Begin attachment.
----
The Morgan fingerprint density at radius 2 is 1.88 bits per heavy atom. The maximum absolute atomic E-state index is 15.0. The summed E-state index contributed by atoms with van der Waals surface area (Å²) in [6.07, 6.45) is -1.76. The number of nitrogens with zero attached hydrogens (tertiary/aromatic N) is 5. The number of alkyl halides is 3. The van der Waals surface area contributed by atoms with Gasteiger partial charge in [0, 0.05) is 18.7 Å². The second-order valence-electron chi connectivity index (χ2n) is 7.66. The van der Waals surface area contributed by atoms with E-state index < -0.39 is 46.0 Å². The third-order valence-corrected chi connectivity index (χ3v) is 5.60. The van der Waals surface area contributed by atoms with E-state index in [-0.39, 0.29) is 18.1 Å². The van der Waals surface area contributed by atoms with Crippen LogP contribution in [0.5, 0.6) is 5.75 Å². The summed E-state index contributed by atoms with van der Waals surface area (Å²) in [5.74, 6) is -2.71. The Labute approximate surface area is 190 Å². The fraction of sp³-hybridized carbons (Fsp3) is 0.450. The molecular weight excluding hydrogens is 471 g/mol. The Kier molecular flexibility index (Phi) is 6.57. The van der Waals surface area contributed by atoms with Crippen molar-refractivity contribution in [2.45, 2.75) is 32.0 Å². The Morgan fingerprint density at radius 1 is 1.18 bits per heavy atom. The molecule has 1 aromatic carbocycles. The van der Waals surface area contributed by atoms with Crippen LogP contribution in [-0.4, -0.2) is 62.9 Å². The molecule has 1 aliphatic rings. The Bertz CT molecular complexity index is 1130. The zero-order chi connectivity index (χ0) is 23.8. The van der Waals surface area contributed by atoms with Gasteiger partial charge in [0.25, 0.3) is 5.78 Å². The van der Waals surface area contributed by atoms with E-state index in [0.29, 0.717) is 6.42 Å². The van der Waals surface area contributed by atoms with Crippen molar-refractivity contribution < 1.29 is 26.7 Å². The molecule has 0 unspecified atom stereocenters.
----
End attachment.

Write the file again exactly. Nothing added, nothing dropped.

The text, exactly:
The Morgan fingerprint density at radius 2 is 1.88 bits per heavy atom. The maximum absolute atomic E-state index is 15.0. The summed E-state index contributed by atoms with van der Waals surface area (Å²) in [6.07, 6.45) is -1.76. The number of nitrogens with zero attached hydrogens (tertiary/aromatic N) is 5. The number of alkyl halides is 3. The van der Waals surface area contributed by atoms with Gasteiger partial charge in [0, 0.05) is 18.7 Å². The second-order valence-electron chi connectivity index (χ2n) is 7.66. The van der Waals surface area contributed by atoms with E-state index < -0.39 is 46.0 Å². The third-order valence-corrected chi connectivity index (χ3v) is 5.60. The van der Waals surface area contributed by atoms with E-state index in [-0.39, 0.29) is 18.1 Å². The van der Waals surface area contributed by atoms with Crippen LogP contribution in [0.5, 0.6) is 5.75 Å². The summed E-state index contributed by atoms with van der Waals surface area (Å²) in [5.74, 6) is -2.71. The Labute approximate surface area is 190 Å². The fraction of sp³-hybridized carbons (Fsp3) is 0.450. The molecular weight excluding hydrogens is 471 g/mol. The Kier molecular flexibility index (Phi) is 6.57. The van der Waals surface area contributed by atoms with Crippen molar-refractivity contribution in [2.45, 2.75) is 32.0 Å². The Morgan fingerprint density at radius 1 is 1.18 bits per heavy atom. The molecule has 1 aromatic carbocycles. The van der Waals surface area contributed by atoms with Crippen LogP contribution in [-0.4, -0.2) is 62.9 Å². The molecule has 1 aliphatic rings. The Bertz CT molecular complexity index is 1130. The zero-order chi connectivity index (χ0) is 23.8. The van der Waals surface area contributed by atoms with Gasteiger partial charge in [0.25, 0.3) is 5.78 Å². The van der Waals surface area contributed by atoms with E-state index in [0.29, 0.717) is 6.42 Å². The van der Waals surface area contributed by atoms with Crippen molar-refractivity contribution < 1.29 is 26.7 Å². The molecule has 0 unspecified atom stereocenters.